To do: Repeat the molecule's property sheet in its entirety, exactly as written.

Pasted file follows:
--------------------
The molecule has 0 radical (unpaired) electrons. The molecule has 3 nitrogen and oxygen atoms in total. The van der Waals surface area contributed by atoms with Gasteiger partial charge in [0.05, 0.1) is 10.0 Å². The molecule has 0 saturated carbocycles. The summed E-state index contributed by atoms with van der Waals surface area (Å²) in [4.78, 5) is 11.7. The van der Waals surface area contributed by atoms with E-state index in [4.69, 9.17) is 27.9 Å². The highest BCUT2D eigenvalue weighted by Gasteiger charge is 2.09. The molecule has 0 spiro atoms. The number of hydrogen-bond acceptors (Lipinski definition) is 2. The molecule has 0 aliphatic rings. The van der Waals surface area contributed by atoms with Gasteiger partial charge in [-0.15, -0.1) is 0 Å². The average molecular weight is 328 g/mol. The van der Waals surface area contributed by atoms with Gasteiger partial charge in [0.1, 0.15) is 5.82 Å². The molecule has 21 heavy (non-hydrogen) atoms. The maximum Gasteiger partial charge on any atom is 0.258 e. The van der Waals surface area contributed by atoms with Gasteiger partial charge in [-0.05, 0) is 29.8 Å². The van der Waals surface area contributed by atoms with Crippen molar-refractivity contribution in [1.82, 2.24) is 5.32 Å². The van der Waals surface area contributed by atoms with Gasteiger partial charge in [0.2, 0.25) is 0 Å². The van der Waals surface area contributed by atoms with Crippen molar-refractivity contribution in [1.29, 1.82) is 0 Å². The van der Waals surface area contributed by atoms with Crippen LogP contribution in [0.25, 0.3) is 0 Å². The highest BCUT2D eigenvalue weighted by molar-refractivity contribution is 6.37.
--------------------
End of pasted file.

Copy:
The molecule has 0 radical (unpaired) electrons. The molecule has 3 nitrogen and oxygen atoms in total. The van der Waals surface area contributed by atoms with Gasteiger partial charge in [0.05, 0.1) is 10.0 Å². The molecule has 0 saturated carbocycles. The summed E-state index contributed by atoms with van der Waals surface area (Å²) in [4.78, 5) is 11.7. The van der Waals surface area contributed by atoms with E-state index in [4.69, 9.17) is 27.9 Å². The highest BCUT2D eigenvalue weighted by Gasteiger charge is 2.09. The molecule has 0 spiro atoms. The number of hydrogen-bond acceptors (Lipinski definition) is 2. The molecule has 0 aliphatic rings. The van der Waals surface area contributed by atoms with Gasteiger partial charge in [-0.15, -0.1) is 0 Å². The average molecular weight is 328 g/mol. The van der Waals surface area contributed by atoms with Gasteiger partial charge in [0.1, 0.15) is 5.82 Å². The molecule has 21 heavy (non-hydrogen) atoms. The maximum Gasteiger partial charge on any atom is 0.258 e. The van der Waals surface area contributed by atoms with Gasteiger partial charge in [-0.05, 0) is 29.8 Å². The van der Waals surface area contributed by atoms with Crippen molar-refractivity contribution in [1.82, 2.24) is 5.32 Å². The van der Waals surface area contributed by atoms with Gasteiger partial charge in [0.2, 0.25) is 0 Å². The van der Waals surface area contributed by atoms with Crippen molar-refractivity contribution in [1.29, 1.82) is 0 Å². The van der Waals surface area contributed by atoms with Crippen LogP contribution in [0.25, 0.3) is 0 Å². The highest BCUT2D eigenvalue weighted by molar-refractivity contribution is 6.37.